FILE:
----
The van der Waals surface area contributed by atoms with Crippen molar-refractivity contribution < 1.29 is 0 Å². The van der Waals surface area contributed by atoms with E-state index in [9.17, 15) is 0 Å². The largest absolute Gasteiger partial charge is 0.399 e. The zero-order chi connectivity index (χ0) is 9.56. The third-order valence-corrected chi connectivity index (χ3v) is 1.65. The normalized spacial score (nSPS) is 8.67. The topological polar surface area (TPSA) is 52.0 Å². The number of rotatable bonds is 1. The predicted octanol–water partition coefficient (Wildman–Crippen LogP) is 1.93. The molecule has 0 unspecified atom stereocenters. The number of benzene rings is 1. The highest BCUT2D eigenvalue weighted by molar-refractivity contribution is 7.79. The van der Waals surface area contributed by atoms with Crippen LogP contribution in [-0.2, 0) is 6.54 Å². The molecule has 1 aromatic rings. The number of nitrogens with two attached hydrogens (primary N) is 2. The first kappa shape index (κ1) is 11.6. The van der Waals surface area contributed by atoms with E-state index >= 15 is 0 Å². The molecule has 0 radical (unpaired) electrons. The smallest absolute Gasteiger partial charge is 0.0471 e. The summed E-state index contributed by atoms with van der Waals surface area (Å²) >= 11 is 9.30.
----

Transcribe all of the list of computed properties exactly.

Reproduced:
The van der Waals surface area contributed by atoms with Crippen molar-refractivity contribution < 1.29 is 0 Å². The van der Waals surface area contributed by atoms with E-state index in [9.17, 15) is 0 Å². The largest absolute Gasteiger partial charge is 0.399 e. The zero-order chi connectivity index (χ0) is 9.56. The third-order valence-corrected chi connectivity index (χ3v) is 1.65. The normalized spacial score (nSPS) is 8.67. The topological polar surface area (TPSA) is 52.0 Å². The number of rotatable bonds is 1. The predicted octanol–water partition coefficient (Wildman–Crippen LogP) is 1.93. The molecule has 0 unspecified atom stereocenters. The number of benzene rings is 1. The highest BCUT2D eigenvalue weighted by molar-refractivity contribution is 7.79. The van der Waals surface area contributed by atoms with Crippen LogP contribution in [-0.2, 0) is 6.54 Å². The molecule has 1 aromatic rings. The number of nitrogens with two attached hydrogens (primary N) is 2. The first kappa shape index (κ1) is 11.6. The van der Waals surface area contributed by atoms with E-state index >= 15 is 0 Å². The molecule has 0 radical (unpaired) electrons. The smallest absolute Gasteiger partial charge is 0.0471 e. The summed E-state index contributed by atoms with van der Waals surface area (Å²) >= 11 is 9.30.